American Sugar Refining Co. - Stock CertificateInv# SE1656 Stock
American Bank Note Company.
The American Sugar Refining Company (ASR) was the largest American business unit in the sugar refining industry in the early 1900s. It had interests in Puerto Rico and other Caribbean locations, and operated one of the world's largest sugar refineries, the Domino Sugar Refinery in Brooklyn, New York.
The Domino brand name was acquired in 2001 by Florida Crystals Corporation and rebranded as American Sugar Refining, a new company created in 1998 and unrelated to the prior firm by that name.
The Sugar Refineries Company or Sugar Trust was incorporated in late 1887, with Henry Osborne Havemeyer as president. Sugar Trust was forced to reorganize after the Sherman Antitrust Act of 1890 outlawed trusts that formed monopolies, such as the Sugar Trust. The ASR was incorporated in the state of New Jersey on January 10, 1891 by Henry Osborne Havemeyer, with $50 million in capital. By 1907, it owned or controlled 98% of the sugar processing capacity in the United States.
The United States Supreme Court declared in United States v. E. C. Knight Company that its purchase of the stock of competitors was not a combination in restraint of trade. By 1901, the company had $90 million in capital. The company became known as Domino Sugar in 1900.
The combination expanded horizontally for about twenty years as new competitors arose; later it expanded vertically, undertaking the production of cane sugar and raw sugar in Cuba and acquiring lumber interests. In May 1896, American Sugar Refining Company became one of the original 12 companies in the Dow Jones Industrial Average. The company was investigated by the Industrial Commission in 1900 and by a special congressional committee in 1911–1912.
In 1910 the federal government began a suit for the company's dissolution. This was terminated by consent decree announced December 21, 1921, when Domino Sugar stated that its effective control of refined sugar had dropped from 72% to 24%.
According to the Encyclopedia of New York City, "the struggle ended with a settlement in 1922 that allowed the firm to remain intact but forced it to refrain from unfair business practices, and as competition revived, the firm ceased to dominate the industry." After the Great Depression, the sugar refining industry declined as alternatives to sugar and modern technology were introduced.
American Sugar Refining Company continued to dominate the sugar industry in the United States through most of the 20th Century. Its brands included the dominant Domino Sugar, Franklin Sugar, Sunny Cane Sugar, and its West Coast beet sugar operation under the Spreckels brand. It had major refineries in Brooklyn; Charlestown, Massachusetts; Philadelphia, Baltimore, Chalmette, Louisiana; and Spreckels, California.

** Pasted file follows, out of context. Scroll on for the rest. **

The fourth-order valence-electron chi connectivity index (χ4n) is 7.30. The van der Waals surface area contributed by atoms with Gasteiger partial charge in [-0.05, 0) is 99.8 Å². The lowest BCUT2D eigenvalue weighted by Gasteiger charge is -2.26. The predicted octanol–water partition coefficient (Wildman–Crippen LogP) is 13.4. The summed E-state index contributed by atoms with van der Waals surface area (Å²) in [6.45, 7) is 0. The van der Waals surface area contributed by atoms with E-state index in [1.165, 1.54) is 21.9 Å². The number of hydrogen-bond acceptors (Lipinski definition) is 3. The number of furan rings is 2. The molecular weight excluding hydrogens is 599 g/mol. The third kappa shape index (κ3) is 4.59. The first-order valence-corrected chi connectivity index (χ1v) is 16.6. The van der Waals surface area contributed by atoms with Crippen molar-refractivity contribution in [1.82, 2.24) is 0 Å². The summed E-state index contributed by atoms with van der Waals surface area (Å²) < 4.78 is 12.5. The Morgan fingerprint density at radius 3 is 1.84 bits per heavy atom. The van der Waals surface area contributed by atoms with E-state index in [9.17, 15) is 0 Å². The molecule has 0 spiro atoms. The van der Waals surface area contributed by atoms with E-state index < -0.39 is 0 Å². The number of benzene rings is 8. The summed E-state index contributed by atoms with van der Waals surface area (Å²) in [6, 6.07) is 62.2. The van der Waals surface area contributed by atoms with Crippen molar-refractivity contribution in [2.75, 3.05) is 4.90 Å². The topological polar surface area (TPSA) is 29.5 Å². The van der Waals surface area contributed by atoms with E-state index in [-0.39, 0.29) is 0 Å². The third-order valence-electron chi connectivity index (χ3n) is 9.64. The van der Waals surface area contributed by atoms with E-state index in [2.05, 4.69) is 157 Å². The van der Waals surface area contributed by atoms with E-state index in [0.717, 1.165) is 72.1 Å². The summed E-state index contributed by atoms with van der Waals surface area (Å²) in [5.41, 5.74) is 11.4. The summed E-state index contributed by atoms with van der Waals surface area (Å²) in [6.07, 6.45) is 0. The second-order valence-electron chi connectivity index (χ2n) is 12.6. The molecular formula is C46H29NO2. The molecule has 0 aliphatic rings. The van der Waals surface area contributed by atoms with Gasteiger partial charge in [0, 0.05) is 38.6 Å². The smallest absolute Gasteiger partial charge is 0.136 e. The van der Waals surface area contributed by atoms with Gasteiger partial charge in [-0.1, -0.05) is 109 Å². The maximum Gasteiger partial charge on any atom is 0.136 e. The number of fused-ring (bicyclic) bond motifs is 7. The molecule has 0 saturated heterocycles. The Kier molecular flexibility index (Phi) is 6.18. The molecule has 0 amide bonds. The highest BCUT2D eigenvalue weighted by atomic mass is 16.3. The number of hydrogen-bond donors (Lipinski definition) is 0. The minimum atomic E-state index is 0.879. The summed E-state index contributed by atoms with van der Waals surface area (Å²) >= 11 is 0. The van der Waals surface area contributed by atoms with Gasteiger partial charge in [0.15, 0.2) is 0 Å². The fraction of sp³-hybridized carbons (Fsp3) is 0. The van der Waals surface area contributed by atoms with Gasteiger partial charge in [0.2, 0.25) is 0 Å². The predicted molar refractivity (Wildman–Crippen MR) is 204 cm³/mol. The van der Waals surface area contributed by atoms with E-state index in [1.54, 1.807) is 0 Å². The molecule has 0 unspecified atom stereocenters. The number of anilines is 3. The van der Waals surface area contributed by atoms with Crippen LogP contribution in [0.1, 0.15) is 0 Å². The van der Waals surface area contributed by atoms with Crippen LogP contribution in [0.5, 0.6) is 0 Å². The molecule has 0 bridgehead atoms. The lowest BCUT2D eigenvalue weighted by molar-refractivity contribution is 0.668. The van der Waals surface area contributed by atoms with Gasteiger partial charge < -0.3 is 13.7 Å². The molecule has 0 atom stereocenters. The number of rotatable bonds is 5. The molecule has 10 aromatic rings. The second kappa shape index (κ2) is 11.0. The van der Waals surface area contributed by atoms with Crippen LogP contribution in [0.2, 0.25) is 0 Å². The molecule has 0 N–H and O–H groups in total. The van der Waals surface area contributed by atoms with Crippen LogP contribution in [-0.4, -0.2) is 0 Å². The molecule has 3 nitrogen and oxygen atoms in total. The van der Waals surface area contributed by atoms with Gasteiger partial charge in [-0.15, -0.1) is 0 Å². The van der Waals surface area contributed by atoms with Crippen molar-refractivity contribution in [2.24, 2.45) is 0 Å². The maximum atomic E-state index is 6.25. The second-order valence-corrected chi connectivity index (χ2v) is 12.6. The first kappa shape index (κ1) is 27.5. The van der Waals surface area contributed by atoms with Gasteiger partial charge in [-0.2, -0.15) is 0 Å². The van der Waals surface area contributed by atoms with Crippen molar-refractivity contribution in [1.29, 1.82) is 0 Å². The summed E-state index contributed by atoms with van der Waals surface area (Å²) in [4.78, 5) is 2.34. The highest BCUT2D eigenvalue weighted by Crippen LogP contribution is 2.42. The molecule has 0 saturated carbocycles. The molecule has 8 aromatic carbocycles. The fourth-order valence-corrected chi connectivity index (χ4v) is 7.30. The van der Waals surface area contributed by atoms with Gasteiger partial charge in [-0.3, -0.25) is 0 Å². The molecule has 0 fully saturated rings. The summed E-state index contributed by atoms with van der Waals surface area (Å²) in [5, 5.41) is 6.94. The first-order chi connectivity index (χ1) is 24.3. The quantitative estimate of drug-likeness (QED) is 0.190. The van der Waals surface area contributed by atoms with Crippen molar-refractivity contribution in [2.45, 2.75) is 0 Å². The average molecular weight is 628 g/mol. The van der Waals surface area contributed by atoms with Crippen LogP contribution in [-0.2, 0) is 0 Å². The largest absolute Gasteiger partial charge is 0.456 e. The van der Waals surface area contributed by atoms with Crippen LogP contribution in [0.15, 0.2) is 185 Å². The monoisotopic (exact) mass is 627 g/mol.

In the early 1970s, the company made major investments in high-fructose corn syrup production, and changed its name to Amstar Corporation (ASR). It moved its headquarters from 120 Wall Street to 1251 Avenue of the Americas in Midtown Manhattan.
With investments in food-picking and handling machinery companies in the Midwestern United States, the company faced a takeover by the British sugar company Tate & Lyle in 1980. How long this lasted is uncertain.
Domino Sugar was acquired by British company Tate & Lyle in 1988.
In 2001, Domino Sugar officially changed its name to Domino Foods, Inc. The same year, Domino Domino Foods was sold by Tate & Lyle to American Sugar Refining, a new company created in 1998 and unrelated to the prior firm by that name, and the Sugar Cane Growers Cooperative of Florida in a $180 million deal that was closed on November 6, 2001.
Privately held American Sugar Refining is owned by the Florida Crystals Corporation company, part of FLO-SUN, a sugar empire of the Fanjul Brothers whose origins trace to Spanish-Cuban sugar plantations of the early 19th century. American Sugar Refining also owns two of its former major competitors, C&H Sugar (California and Hawaii), purchased in 2005, and Jack Frost (National Sugar Company).
A stock certificate is issued by businesses, usually companies. A stock is part of the permanent finance of a business. Normally, they are never repaid, and the investor can recover his/her money only by selling to another investor. Most stocks, or also called shares, earn dividends, at the business's discretion, depending on how well it has traded. A stockholder or shareholder is a part-owner of the business that issued the stock certificates.